Satisfying these workplace preferences is difficult for every industry. However, higher ed naturally rises to the challenge. Almost every role in higher ed requires employees to wear multiple hats or utilize multiple skills. Working with Gen Z college students means the workspace is continually evolving, too, so this satisfies Gen Z's desire for continual growth and challenges and utilization of multiple skill sets. Also, what industry has a better mission than higher ed? Teaching and training students to prepare them for lifelong career success and fulfillment is a tall order and a heartfelt mission. Higher ed leaders have always risen to this challenge and fulfilled this mission and will continue to do so, in spite of multiple challenges. Who better to encourage flexibility than a group of professionals who gain a whole new set of clients (students) every four years?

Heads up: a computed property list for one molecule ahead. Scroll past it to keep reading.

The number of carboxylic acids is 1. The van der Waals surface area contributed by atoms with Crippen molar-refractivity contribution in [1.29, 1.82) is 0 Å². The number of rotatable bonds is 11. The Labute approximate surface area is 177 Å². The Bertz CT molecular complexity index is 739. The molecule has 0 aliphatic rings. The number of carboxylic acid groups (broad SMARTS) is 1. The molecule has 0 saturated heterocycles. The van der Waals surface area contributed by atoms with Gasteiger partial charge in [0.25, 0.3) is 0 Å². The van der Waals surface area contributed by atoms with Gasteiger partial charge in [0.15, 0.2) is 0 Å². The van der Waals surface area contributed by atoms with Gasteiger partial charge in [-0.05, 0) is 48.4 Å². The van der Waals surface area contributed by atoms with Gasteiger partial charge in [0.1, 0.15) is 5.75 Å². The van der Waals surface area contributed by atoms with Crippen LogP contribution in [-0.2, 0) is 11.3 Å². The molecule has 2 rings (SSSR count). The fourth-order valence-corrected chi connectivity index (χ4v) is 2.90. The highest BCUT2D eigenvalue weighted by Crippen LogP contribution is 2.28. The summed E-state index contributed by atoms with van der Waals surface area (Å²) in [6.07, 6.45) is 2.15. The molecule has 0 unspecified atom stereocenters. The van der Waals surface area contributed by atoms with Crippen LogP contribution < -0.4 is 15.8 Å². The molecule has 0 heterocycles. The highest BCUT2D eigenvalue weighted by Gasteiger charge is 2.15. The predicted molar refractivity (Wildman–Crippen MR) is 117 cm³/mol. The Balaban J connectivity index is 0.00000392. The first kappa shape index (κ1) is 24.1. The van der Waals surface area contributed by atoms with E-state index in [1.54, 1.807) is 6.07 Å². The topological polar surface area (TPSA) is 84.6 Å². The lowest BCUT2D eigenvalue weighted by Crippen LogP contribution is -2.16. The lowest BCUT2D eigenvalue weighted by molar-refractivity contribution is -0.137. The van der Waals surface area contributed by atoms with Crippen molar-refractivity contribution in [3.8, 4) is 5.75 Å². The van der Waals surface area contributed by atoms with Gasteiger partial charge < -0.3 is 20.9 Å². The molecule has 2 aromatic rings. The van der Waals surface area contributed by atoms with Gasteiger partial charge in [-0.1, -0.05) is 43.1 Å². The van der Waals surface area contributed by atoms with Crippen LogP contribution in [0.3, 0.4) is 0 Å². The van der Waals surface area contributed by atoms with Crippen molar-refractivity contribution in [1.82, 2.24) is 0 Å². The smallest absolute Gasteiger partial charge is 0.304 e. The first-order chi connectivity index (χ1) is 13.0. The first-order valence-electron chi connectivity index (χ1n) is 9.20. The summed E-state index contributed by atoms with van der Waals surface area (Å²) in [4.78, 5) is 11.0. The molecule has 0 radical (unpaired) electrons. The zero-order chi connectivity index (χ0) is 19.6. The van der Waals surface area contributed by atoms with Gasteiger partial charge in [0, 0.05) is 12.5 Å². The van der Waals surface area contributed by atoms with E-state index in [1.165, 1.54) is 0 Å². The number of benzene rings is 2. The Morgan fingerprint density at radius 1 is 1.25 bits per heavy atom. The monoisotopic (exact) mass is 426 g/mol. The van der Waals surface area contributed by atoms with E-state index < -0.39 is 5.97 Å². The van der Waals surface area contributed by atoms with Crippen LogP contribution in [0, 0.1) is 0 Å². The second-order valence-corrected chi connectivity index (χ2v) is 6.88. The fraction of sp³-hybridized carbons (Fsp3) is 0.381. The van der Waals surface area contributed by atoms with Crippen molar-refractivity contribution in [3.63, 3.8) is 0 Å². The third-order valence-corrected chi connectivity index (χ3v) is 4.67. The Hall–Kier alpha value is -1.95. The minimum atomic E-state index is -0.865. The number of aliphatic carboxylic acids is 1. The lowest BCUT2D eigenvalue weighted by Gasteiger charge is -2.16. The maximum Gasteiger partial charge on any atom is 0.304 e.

As you kick off 2023 with your division or department, encourage them by sharing this article. We all need to know we're doing work that matters and making a difference. In higher ed, these things are a given, and with agility and patience, higher ed leaders will prove they have what it takes to lead Gen Z employees to complete career fulfillment and success.